Low is an album that must be listened to in its entirety, in order. Gone are the days of “Side 1” and “Side 2” — and hence musicians that actually create records that way — but you’ll notice a distinct shift from the first few tracks when the album takes a decidedly experimental turn. In the old days — days even I can barely remember — this involved flipping the LP over on the turntable.
Sound and Vision is the only song on Low that has even a remotely pop feeling — if the word “pop” can even be used to describe a song from 1977. To me, this song is peaceful. The lyrics are few, and they explicitly invoke solitude, implicitly invoke silence. The silence that comes perhaps before inspiration, or in the moments of anticipation before the world shows you something beautiful. It’s like a thank you for the gift of creativity — a gift that was showered, or better yet, poured on David Bowie.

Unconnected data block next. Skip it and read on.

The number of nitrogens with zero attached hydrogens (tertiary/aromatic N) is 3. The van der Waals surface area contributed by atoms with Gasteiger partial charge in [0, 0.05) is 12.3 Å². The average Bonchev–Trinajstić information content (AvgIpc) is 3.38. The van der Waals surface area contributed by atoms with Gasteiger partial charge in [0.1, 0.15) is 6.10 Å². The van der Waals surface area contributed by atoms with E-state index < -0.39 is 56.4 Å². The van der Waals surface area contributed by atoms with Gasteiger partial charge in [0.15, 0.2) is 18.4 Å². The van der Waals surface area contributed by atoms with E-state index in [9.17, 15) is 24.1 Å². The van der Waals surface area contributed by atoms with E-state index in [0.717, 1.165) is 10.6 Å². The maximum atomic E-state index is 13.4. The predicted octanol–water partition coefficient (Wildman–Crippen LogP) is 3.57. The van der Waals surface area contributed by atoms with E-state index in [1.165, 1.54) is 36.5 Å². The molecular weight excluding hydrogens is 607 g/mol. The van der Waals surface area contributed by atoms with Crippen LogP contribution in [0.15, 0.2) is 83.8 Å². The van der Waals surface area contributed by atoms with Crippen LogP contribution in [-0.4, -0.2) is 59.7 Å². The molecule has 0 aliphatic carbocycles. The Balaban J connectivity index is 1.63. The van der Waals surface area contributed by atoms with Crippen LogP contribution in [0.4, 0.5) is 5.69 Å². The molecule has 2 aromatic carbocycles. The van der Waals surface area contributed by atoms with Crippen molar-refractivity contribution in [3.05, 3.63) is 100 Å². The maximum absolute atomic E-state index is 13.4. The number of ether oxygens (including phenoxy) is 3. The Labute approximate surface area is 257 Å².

Two clips, again. The first a cute little conversation with Moby as he calls in to Live By Request. The second, the performance of Sound and Vision from the same television special.